AMD admits the last big jump it had was the move to 130nm, which required the inclusion of an additional metal layer. It also introduced a new low-k process to the first 130nm Thoroughbred-A Athlon XP processors. Intel has many patents on its 45nm process and AMD has to work around those in order to compete.

Company secrets are always necessary and keeping ones card close to your chest means that others can’t adjust their roadmaps to compete, but when you’re on the back foot against a bigger foe giving people some long term plans of what you are working on and researching is an invaluable asset.

It means your company gets written about, instilling the assumption of a long term future in readers, consumers and investors. AMD needs this more than ever after a dismal quarter only adding to the precarious level of debt, and having to deal with the aggressive pricing on Intel’s Core 2 processors, which have caused AMD to reduce its chip prices by at least 50 percent over the last year in many cases.

All we have right now are buzz words like Fusion and Torrenza, but no hard facts or progressive updates since what we originally were told what this actually entails. For all we know, AMD could also be researching flying monkeys or tools to simulate cat herding as well. It feels like there are huge gaps in what's going on at a company of that size.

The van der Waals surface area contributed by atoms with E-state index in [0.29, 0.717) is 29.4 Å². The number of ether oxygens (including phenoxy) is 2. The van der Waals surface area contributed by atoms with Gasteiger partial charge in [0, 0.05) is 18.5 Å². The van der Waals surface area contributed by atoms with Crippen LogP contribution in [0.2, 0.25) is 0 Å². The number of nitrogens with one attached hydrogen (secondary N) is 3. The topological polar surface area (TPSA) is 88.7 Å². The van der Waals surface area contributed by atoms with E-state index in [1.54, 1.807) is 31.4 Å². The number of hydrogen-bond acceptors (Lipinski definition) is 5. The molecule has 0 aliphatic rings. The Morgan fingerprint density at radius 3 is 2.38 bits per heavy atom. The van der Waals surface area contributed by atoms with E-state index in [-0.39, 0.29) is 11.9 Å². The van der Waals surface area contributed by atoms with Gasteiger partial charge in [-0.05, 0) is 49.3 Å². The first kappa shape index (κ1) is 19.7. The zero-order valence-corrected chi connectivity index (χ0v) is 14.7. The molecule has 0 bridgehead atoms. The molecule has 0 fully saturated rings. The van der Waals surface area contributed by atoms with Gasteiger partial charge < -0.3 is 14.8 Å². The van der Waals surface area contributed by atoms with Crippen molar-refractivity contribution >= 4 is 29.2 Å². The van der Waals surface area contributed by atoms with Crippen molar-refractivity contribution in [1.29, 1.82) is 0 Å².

Don’t get me wrong, merging two massive companies like AMD and ATI is a massive task. In six months, ATI’s former employees can’t really expect to be privy to everything their brethren are doing (and vice versa). However, AMD wasn’t even (perceived) as the most organised company to begin with, so surely having a few more people from AMD's other business units at the Tunis event wouldn’t have made matters worse?

Would it have still detracted from being a launch event? After all, you've got a ton of journalists in one place anyway, so why not let them loose a little? For those who were there but didn't need to know about the extra depth of information, giving them the opportunity to chat to people in some other areas of the company might have increased the company profile in the press.